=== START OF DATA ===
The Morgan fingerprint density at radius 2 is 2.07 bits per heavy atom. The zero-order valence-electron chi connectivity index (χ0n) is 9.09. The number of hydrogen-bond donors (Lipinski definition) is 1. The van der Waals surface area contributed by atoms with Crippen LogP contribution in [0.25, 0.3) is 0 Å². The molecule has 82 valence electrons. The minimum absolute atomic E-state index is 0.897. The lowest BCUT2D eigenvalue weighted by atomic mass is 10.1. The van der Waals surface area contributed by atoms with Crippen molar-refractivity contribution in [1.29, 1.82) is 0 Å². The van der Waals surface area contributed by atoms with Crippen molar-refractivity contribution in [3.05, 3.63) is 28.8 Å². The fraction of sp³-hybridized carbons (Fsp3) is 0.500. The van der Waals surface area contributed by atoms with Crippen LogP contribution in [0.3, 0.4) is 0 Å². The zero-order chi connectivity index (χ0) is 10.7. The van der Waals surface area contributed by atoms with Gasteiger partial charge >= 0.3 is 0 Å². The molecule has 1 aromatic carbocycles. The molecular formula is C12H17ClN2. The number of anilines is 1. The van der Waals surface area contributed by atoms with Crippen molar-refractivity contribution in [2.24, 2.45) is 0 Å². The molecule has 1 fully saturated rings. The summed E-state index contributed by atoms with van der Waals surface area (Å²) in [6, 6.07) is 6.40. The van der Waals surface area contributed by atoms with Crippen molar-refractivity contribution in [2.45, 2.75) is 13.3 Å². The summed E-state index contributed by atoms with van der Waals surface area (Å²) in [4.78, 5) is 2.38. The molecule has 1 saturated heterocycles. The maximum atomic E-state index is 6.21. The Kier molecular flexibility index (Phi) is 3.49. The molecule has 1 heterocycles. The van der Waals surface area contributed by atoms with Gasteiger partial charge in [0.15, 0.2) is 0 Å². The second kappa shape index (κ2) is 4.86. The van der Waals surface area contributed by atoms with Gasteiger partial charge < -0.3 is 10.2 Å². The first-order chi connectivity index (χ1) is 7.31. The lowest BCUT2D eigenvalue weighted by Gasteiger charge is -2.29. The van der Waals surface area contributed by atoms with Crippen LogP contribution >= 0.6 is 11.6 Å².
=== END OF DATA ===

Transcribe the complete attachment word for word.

The Morgan fingerprint density at radius 2 is 2.07 bits per heavy atom. The zero-order valence-electron chi connectivity index (χ0n) is 9.09. The number of hydrogen-bond donors (Lipinski definition) is 1. The van der Waals surface area contributed by atoms with Crippen LogP contribution in [0.25, 0.3) is 0 Å². The molecule has 82 valence electrons. The minimum absolute atomic E-state index is 0.897. The lowest BCUT2D eigenvalue weighted by atomic mass is 10.1. The van der Waals surface area contributed by atoms with Crippen molar-refractivity contribution in [1.29, 1.82) is 0 Å². The van der Waals surface area contributed by atoms with Crippen molar-refractivity contribution in [3.05, 3.63) is 28.8 Å². The fraction of sp³-hybridized carbons (Fsp3) is 0.500. The van der Waals surface area contributed by atoms with Crippen LogP contribution in [0.3, 0.4) is 0 Å². The zero-order chi connectivity index (χ0) is 10.7. The van der Waals surface area contributed by atoms with Gasteiger partial charge >= 0.3 is 0 Å². The molecule has 1 aromatic carbocycles. The molecular formula is C12H17ClN2. The number of anilines is 1. The van der Waals surface area contributed by atoms with Crippen molar-refractivity contribution in [2.24, 2.45) is 0 Å². The molecule has 1 fully saturated rings. The summed E-state index contributed by atoms with van der Waals surface area (Å²) in [6, 6.07) is 6.40. The van der Waals surface area contributed by atoms with Crippen molar-refractivity contribution in [2.45, 2.75) is 13.3 Å². The summed E-state index contributed by atoms with van der Waals surface area (Å²) in [4.78, 5) is 2.38. The molecule has 1 saturated heterocycles. The maximum atomic E-state index is 6.21. The Kier molecular flexibility index (Phi) is 3.49. The molecule has 1 heterocycles. The van der Waals surface area contributed by atoms with Gasteiger partial charge in [0.15, 0.2) is 0 Å². The second kappa shape index (κ2) is 4.86. The van der Waals surface area contributed by atoms with Gasteiger partial charge < -0.3 is 10.2 Å². The first-order chi connectivity index (χ1) is 7.31. The lowest BCUT2D eigenvalue weighted by Gasteiger charge is -2.29. The van der Waals surface area contributed by atoms with Crippen LogP contribution >= 0.6 is 11.6 Å².